Quill Violet Christie-Peters

spilling out, spilling over

January 14 – April 22, 2022

College Art Gallery 2

curator, Leah Taylor

take-away essay by Erica Violet Lee

spilling out, spilling over is comprised of recent painting by Quill Violet Christie-Peters, an Anishinaabe artist and scholar based in Northwestern Ontario. Her work conceptualizes “spilling over boundaries” through Anishinaabekwe practices, moving beyond the material plane to a spiritual form of art-making.

Christie-Peters contemporizes the tradition of Woodlands style painting, often depicting her own body in states of self-pleasure to represent loving acts of reclamation, agency, sovereignty, and spiritual connection. She writes, “It is an image of what my ancestors want for me. They know that my body, so many of our bodies, are withered by this settler colonial weather and so they give us gifts that teach us how to fall in love with our bodies again.”

With evident urgency, Christie-Peters interrogates settler colonialism, holding accountable the capitalist structures that are created on, and occupy, stolen Indigenous land. Her work centres on Anishinaabe futurisms by looking at how ancestral relationships will inform and shape the trajectories to decolonial futures, particularly in the context of displacement and urban Indigenous realities.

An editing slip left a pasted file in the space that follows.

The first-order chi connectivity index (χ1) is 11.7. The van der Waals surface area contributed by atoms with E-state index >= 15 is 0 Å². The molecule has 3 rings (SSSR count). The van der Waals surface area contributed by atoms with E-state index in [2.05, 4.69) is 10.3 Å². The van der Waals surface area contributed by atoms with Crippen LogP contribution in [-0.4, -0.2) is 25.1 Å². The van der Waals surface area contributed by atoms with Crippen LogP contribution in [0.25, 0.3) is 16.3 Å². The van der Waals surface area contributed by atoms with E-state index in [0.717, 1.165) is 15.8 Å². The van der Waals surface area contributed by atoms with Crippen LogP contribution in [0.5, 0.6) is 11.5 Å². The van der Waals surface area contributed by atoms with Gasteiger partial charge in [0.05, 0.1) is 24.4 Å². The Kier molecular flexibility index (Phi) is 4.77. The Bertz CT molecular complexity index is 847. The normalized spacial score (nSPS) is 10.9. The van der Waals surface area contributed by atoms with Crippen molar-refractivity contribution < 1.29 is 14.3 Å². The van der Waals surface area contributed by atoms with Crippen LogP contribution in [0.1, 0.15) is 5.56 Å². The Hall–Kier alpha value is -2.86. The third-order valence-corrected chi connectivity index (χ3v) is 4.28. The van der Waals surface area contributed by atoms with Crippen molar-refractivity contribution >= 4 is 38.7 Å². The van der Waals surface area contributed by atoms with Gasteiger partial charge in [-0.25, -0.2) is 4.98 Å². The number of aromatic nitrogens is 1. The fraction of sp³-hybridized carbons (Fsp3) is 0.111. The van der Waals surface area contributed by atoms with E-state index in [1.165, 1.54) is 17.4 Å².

Influenced by her father, artist Ron Peters, spilling out, spilling over includes serval of Peters’ key works, presenting the two artists in-conversation with one another. In situ, the impact of intergenerational knowledge, storytelling, resistance, and survival is illustrated, deepening the contextualization of Christie-Peters’ ancestral relations within her work.

Quill Violet Christie-Peters, Making my homelands shake and feel good too, 2018, acrylic on canvas. Courtesy the artist.

Quill Violet Christie-Peters, Desire spilling over body and time, N.D., acrylic on canvas. Courtesy the artist.


Quill Violet Christie-Peters is an Anishinaabe arts programmer and self-taught visual artist currently residing in Northwestern Ontario. She currently the Director of Education at the Indigenous Curatorial Collective, where she is coordinating the Emerging Curatorial Training Program. She is the creator of the Indigenous Youth Residency Program, an artist residency for Indigenous youth that engages land-based creative practices through Anishinaabe artistic methodologies. She holds a master’s degree in Indigenous Governance and sits on the board of directors for Native Women in the Arts. Her written work can be found in GUTS Magazine, Backflash Magazine and Tea N’ Bannock.